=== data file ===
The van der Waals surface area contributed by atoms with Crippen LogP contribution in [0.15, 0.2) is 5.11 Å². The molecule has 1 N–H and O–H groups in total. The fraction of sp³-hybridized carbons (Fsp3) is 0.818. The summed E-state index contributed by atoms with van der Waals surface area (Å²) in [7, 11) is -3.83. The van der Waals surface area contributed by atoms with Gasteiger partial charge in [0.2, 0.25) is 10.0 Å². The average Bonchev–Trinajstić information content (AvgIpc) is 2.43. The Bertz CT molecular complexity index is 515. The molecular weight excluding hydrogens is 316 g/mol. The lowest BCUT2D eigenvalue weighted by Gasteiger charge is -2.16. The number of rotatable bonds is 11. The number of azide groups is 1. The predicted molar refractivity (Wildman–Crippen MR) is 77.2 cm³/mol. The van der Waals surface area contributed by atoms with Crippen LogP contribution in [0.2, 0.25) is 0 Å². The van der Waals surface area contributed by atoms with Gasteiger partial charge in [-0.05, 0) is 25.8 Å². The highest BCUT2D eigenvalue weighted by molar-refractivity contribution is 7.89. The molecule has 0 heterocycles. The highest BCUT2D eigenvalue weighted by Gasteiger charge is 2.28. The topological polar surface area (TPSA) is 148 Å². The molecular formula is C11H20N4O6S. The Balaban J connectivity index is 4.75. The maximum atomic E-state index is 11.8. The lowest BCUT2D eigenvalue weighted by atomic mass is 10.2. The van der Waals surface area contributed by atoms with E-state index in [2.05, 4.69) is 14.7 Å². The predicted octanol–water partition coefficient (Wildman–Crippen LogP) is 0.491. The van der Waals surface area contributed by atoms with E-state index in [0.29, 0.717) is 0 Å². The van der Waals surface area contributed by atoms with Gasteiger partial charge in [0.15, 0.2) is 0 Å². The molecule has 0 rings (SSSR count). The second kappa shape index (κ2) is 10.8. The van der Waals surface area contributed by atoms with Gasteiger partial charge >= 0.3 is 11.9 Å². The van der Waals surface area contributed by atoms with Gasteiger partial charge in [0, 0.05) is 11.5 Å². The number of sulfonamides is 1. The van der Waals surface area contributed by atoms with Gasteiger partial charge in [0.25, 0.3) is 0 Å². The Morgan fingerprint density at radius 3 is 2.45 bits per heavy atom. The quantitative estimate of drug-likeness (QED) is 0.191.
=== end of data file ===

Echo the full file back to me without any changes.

The van der Waals surface area contributed by atoms with Crippen LogP contribution in [0.15, 0.2) is 5.11 Å². The molecule has 1 N–H and O–H groups in total. The fraction of sp³-hybridized carbons (Fsp3) is 0.818. The summed E-state index contributed by atoms with van der Waals surface area (Å²) in [7, 11) is -3.83. The van der Waals surface area contributed by atoms with Gasteiger partial charge in [0.2, 0.25) is 10.0 Å². The average Bonchev–Trinajstić information content (AvgIpc) is 2.43. The Bertz CT molecular complexity index is 515. The molecular weight excluding hydrogens is 316 g/mol. The lowest BCUT2D eigenvalue weighted by Gasteiger charge is -2.16. The number of rotatable bonds is 11. The number of azide groups is 1. The predicted molar refractivity (Wildman–Crippen MR) is 77.2 cm³/mol. The van der Waals surface area contributed by atoms with Crippen LogP contribution in [0.2, 0.25) is 0 Å². The van der Waals surface area contributed by atoms with Gasteiger partial charge in [-0.05, 0) is 25.8 Å². The highest BCUT2D eigenvalue weighted by molar-refractivity contribution is 7.89. The molecule has 0 heterocycles. The highest BCUT2D eigenvalue weighted by Gasteiger charge is 2.28. The topological polar surface area (TPSA) is 148 Å². The molecular formula is C11H20N4O6S. The Balaban J connectivity index is 4.75. The maximum atomic E-state index is 11.8. The lowest BCUT2D eigenvalue weighted by atomic mass is 10.2. The van der Waals surface area contributed by atoms with E-state index in [2.05, 4.69) is 14.7 Å². The predicted octanol–water partition coefficient (Wildman–Crippen LogP) is 0.491. The van der Waals surface area contributed by atoms with E-state index in [0.29, 0.717) is 0 Å². The van der Waals surface area contributed by atoms with Gasteiger partial charge in [0.15, 0.2) is 0 Å². The molecule has 0 rings (SSSR count). The second kappa shape index (κ2) is 10.8. The van der Waals surface area contributed by atoms with Gasteiger partial charge >= 0.3 is 11.9 Å². The van der Waals surface area contributed by atoms with Gasteiger partial charge in [0, 0.05) is 11.5 Å². The number of sulfonamides is 1. The van der Waals surface area contributed by atoms with Gasteiger partial charge in [0.25, 0.3) is 0 Å². The Morgan fingerprint density at radius 3 is 2.45 bits per heavy atom. The quantitative estimate of drug-likeness (QED) is 0.191.